Reports about undocumented immigrant children banned from state-run preschools, English-language learners’ home languages. and studies on ELL reclassification and language proficiency were among the top ELL stories of 2015 on this blog.
Here’s a look at the 10 most popular blog posts:
Released in the spring, a report from the Education Commission of the States offers a series of policy recommendations that it says states and the federal government can adopt to improve the academic performance of English-language learners.
Researchers who spent two years documenting the education of Somali Bantu refugees in a Chicago elementary school argue that educators should do more to adapt to the culture of newly arrived immigrant students.
In March, the U.S. Department of Education previewed a strategy to elevate the national focus on English-language learners. The plan, which touches on topics ranging from parent engagement to teacher preparation, is a “framing guideline for how we want to think about English-learners across different levels of the organization,” said Libia Gil, the head of the U.S. Department of Education’s office of English language acquisition.
In January 2015, the U.S. Departments of Education and Justice issued a new guidance on the rights of the nation’s English-language learners, reminding public schools of their obligations under federal law to ensure the students have equal access to a high-quality education. The guidance came on the heels of the recent 40th anniversaries of Lau v. Nichols, a landmark Supreme Court decision, and the Equal Educational Opportunities Act of 1974, both of which expanded rights of students with limited English proficiency.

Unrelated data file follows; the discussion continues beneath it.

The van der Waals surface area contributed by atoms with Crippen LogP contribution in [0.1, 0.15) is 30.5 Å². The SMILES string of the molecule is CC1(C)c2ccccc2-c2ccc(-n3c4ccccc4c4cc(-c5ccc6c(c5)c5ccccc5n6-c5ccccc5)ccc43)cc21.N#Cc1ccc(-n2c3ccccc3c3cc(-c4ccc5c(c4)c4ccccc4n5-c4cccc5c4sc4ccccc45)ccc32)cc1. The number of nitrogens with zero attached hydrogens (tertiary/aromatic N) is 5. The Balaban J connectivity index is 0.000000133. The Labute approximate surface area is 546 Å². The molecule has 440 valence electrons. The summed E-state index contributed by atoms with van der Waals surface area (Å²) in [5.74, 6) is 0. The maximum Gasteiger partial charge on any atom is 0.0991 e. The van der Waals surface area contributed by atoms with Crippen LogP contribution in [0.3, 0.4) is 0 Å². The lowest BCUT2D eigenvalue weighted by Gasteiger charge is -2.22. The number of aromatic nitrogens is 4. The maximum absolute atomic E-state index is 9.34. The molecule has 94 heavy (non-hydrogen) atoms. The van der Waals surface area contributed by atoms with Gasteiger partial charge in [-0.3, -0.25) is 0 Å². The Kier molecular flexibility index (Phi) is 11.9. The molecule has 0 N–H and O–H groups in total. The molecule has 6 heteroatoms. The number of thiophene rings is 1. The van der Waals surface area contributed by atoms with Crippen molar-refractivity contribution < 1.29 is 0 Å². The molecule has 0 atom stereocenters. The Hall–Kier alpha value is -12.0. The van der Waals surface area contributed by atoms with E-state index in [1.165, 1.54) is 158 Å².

A study of seven high-poverty districts in the Seattle metropolitan area found that it took nearly four years for elementary school-aged English-language learners to develop English proficiency.
Spanish is not the top home language for English-language learner students in some states, though it is the most commonly spoken native language for ELLs nationally, according to separate fact sheets released this summer by the Migration Policy Institute and Middlebury Interactive Languages.
A Pew Research Center Hispanic Trends report concluded that an overwhelming majority of Hispanics say it is important that future generations of Hispanics living in the United States speak Spanish. The survey, “When Labels Don’t Fit: Hispanics and Their Views of Identity” found that 75 percent of Hispanic adults say it is “very important” that young people speak Spanish while another 20 percent say it is “somewhat important.”
In September, the U.S. Departments of Education and Justice completed a 10-chapter tool kit designed to help public schools ensure that English-language learners have access to a high-quality education.
English language-learners who enter kindergarten with a basic grasp of academic language, “either in their primary language or in English,” are more likely over time to be reclassified as former ELLs, an analysis from Oregon State University has found.
Hat tip to my colleagues Lillian Mongeau and Christina Samuels, co-authors of the Early Years blog, for this post about undocumented immigrant children banned from enrolling in that state’s new preschool program.
A version of this news article first appeared in the Learning the Language blog.